Wait… Colby has a career center?

As my friends will attest, I have a few loves in life: books, poetry, dance, and makeup. I realize that last one may have thrown you for a loop, but hear me out. I love all things literary. I actually enjoy grammar (I know, weird). A sentence full of assonance makes me more excited than the news that Chance the Rapper is coming to Colby. Still, makeup takes a close second to that excitement. Sometimes my friends joke that my favorite part of going out on the weekends is getting ready and playing with colors.

So then why am I at Colby, an institution where telling someone you’d love to go to school for makeup artistry would result in an instant judgment of “wow, how did you even get into a school like Colby?”

The answer: words, critical and creative thinking, and amazing friendships have kept me at Colby. In addition, I would like to get a job after college. Well that, and the lyrics from Grease‘s “Beauty School Drop-Out” occasionally haunt me. But after about two weeks of class, I am scared. I’ve never been so hyper aware of the “college flies by so quickly; cherish it” clichés to which every college student grows accustomed. After sitting through a mandatory Career Center meeting, I did not feel excited for the future. Perhaps that was due to the speaker’s questionable tactics (dare I say “sass?”), or the never-ending questions from what feels like everyone asking, “what are you going to do after college?” Or perhaps it is not others’ sentiments that cause me stress. Rather, it may be my own fear of the unknown mixed with a healthy dose of denial about imminent graduation that trigger my refusal to obsessively update my LinkedIn and sign up for Career Center workshops. Career Center emails refuse to cease punching me in the gut every time I open my inbox and occasionally have me googling “best makeup schools in the US,” but something keeps me weighing the options for a “real job.”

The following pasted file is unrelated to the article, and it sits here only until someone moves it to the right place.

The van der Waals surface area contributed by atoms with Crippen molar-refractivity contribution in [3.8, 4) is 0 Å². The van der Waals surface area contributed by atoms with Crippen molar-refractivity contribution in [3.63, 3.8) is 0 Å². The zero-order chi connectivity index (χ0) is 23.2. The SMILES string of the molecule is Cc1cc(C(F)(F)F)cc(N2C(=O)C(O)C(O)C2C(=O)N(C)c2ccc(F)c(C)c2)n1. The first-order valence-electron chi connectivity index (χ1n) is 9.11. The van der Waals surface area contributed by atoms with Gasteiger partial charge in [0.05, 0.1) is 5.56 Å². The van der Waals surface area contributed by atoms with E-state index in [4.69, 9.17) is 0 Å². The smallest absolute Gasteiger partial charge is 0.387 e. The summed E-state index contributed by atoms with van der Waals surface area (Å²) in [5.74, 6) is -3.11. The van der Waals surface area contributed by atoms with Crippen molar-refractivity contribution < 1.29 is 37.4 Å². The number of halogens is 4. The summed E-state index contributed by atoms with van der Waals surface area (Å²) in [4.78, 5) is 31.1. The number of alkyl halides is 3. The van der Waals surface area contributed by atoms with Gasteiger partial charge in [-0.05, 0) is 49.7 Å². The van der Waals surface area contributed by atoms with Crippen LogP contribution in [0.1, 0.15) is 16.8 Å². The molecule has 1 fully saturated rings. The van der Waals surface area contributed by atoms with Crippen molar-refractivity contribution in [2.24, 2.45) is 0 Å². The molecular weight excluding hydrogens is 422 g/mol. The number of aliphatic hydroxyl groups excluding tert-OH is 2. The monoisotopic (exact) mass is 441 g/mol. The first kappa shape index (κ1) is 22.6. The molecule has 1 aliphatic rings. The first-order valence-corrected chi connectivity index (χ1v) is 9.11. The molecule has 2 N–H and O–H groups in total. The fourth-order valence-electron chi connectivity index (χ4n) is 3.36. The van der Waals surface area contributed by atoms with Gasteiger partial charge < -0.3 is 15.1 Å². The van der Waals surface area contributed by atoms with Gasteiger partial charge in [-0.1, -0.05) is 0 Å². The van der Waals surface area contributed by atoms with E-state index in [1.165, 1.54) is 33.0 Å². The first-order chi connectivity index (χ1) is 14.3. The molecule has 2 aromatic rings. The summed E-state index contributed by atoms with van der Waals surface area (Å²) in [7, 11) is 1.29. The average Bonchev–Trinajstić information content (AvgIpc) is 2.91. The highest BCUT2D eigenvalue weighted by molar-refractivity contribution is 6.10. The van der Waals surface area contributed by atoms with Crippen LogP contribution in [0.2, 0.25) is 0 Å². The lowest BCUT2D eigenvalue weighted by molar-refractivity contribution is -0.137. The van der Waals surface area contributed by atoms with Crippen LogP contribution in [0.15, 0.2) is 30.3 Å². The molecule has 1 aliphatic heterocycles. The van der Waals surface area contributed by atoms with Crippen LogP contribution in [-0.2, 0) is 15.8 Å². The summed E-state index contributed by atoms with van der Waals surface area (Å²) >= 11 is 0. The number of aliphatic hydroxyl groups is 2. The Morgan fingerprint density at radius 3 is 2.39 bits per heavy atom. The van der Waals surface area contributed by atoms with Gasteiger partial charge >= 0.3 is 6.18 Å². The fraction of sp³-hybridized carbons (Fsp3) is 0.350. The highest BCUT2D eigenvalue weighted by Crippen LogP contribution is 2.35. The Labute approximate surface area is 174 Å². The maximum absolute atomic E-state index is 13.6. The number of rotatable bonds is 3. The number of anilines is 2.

I am still scared of the future. But I am also excited for it. While I know this final chapter in my Colby experience will leave me with the feeling of finishing a great book and wishing you had a hundred more pages. I’m ready for weekly pub and bar nights. I’m ready for hundreds of pages of reading. I’m ready for hours of essay writing. I’m ready for the love-hate relationship with this upcoming year. What I’m still working on is getting ready to get on the job market. But hey, we’ve been instructed to cherish our time in college, so why rush out of it? Maybe I’ll end up in school for Makeup Artistry, or in a publishing house, or in finance (ok, let’s be real, there is NO way I will work in finance). Regardless, I am determined to go into each interview, application, and mandatory Career Center workshop or meeting with a positive outlook. David Greene used the refrain “This is Colby’s moment, this is Colby’s time” in his inaugural address, and I think it’s a good mantra for us seniors: this is our moment, this is our time.